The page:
Yoga Culture: Metta Meditation
Practicing kindness toward yourself.
(This is the second installment of instructions on kindness practice. Find the first installment in the March 2018 CATALYST: https:// catalystmagazine.net/yoga-take-kindness-break)
In a world where narcissism seems to be on the rise, it’s ironic that one of the biggest challenges in metta (kindness) meditation practice is offering kindness toward yourself. I’m not sure why this is. But many people find this aspect of practice to be very difficult.
I know why I’ve personally found this practice to be a challenge. The biggest sin one could commit in my birth family was to be “selfish.” We were taught always to put ourselves last and that promoting ourselves or wanting anything for ourselves was not okay. When I was introduced to metta practice, I could understand intellectually why it was important to offer kindness to myself. But at the deeper level of actually practicing it, it just felt dry, unsavory and … well … selfish.
But if you think about it, is wishing for safety, happiness, health and ease of well-being truly selfish? These are basic foundations that contribute to living a contented life. These are the simple wishes we offer to ourselves and others in metta practice. It’s not as if we’re wishing ourselves to be king/queen of the world. We’re just offering a wish for happiness. It’s really okay.
A word about narcissism: We might think that a narcissistic person actually has a pretty good handle on self-love. But the self-regard of narcissism is not actually what metta is about.
Narcissism is characterized by arrogance, entitlement, self-absorption and lack of empathy. Metta for oneself is the basis for being able to share metta with others.
How kindness toward yourself works
On the first day of an 18-day silent retreat in 2016, I found out I had early-stage breast cancer. Since the first nine days of the retreat were focused on metta practice, I took the opportunity to focus on myself. (Even then, I had to rationalize it with the excuse of cancer!) Over time, the practice began to feel natural and expansive.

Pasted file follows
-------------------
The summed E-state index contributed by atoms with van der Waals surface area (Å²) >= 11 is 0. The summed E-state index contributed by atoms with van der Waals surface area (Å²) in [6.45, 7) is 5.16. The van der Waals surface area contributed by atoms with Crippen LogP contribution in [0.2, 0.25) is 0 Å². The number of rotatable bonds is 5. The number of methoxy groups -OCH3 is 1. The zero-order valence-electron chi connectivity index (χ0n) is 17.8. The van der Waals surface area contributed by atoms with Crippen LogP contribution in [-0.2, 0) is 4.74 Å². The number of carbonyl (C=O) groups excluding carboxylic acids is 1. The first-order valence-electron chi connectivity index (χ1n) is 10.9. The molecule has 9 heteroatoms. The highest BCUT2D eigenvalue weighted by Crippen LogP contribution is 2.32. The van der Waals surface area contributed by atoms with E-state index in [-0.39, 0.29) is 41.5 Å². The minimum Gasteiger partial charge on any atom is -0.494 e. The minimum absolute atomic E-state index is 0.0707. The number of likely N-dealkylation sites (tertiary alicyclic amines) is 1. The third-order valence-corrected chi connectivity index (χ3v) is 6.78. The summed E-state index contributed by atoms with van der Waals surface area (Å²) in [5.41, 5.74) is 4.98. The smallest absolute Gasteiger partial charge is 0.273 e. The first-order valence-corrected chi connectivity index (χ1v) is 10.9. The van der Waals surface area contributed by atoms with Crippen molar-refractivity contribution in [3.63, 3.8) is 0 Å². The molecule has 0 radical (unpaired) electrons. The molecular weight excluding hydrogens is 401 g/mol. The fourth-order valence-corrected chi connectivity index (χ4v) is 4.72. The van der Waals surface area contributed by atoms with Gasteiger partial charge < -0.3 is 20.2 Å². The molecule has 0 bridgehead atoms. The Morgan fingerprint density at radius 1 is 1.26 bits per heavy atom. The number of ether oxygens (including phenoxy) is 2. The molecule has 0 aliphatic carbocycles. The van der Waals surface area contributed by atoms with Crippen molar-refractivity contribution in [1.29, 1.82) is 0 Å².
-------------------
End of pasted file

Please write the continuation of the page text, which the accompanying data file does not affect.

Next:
A few weeks after returning from the retreat, I forgot an appointment—one of my biggest deadly sins, because it puts other people out. Much to my surprise, I didn’t berate myself when I discovered my mistake. I simply called and apologized, made another appointment, and went on with my day.
This was huge. In the past, my first reaction was always to berate myself. Not only did it save me the injury of self-flagellation, but it also confirmed to me the transformative power of practicing kindness toward yourself.
How to practice kindness toward yourself
The following instructions are a skeletal version of the instructions from the last metta post. If you want more details, visit the link at the top of this article.
1. Sit comfortably on a meditation cushion or in a chair. Feel free to sit with your back against a wall. Comfort is important; it’s much more challenging to generate kindness when your body is uncomfortable.
2. Tune into your heart space. Place one or both hands over your heart, if you like.
3. Invite yourself into your own heart space and reflect on what you appreciate about yourself. You can reflect on a quality or trait or some recent act of kindness you’ve performed.
4. Silently say to yourself these four phrases: “May I be safe.” “May I be happy.” “May I be healthy.” “May I live with ease.” Feel free to come up with your own phrases that convey these same sentiments.
5. Don’t just recite the phrases by rote. Connect the phrases to yourself. As you say the phrases, imagine yourself being safe, happy, healthy and at ease.
If metta to yourself feels dry, switch to offering the metta phrases to someone who is easy—a family member, friend or animal companion. This practice is creative, and its main purpose is to generate feelings of kindness. So if offering kindness toward yourself is too difficult, practice what’s easiest. Once you’ve generated feelings of good will toward your easy being, try again offering kindness to yourself.
Some days this practice will feel sweet and expansive. Other days it may feel dry and lifeless. On the days when it doesn’t feel like it’s happening, practice anyway. Meditation teacher Carol Wilson says, “Fake metta is better than real aversion.” The only way to cultivate kindness, toward yourself and others, is to practice.
Charlotte Bell has been practicing yoga since 1982. She is the author of several yoga-related books and founder of Mindful
Yoga Collective in Salt Lake City. CharlotteBellYoga.com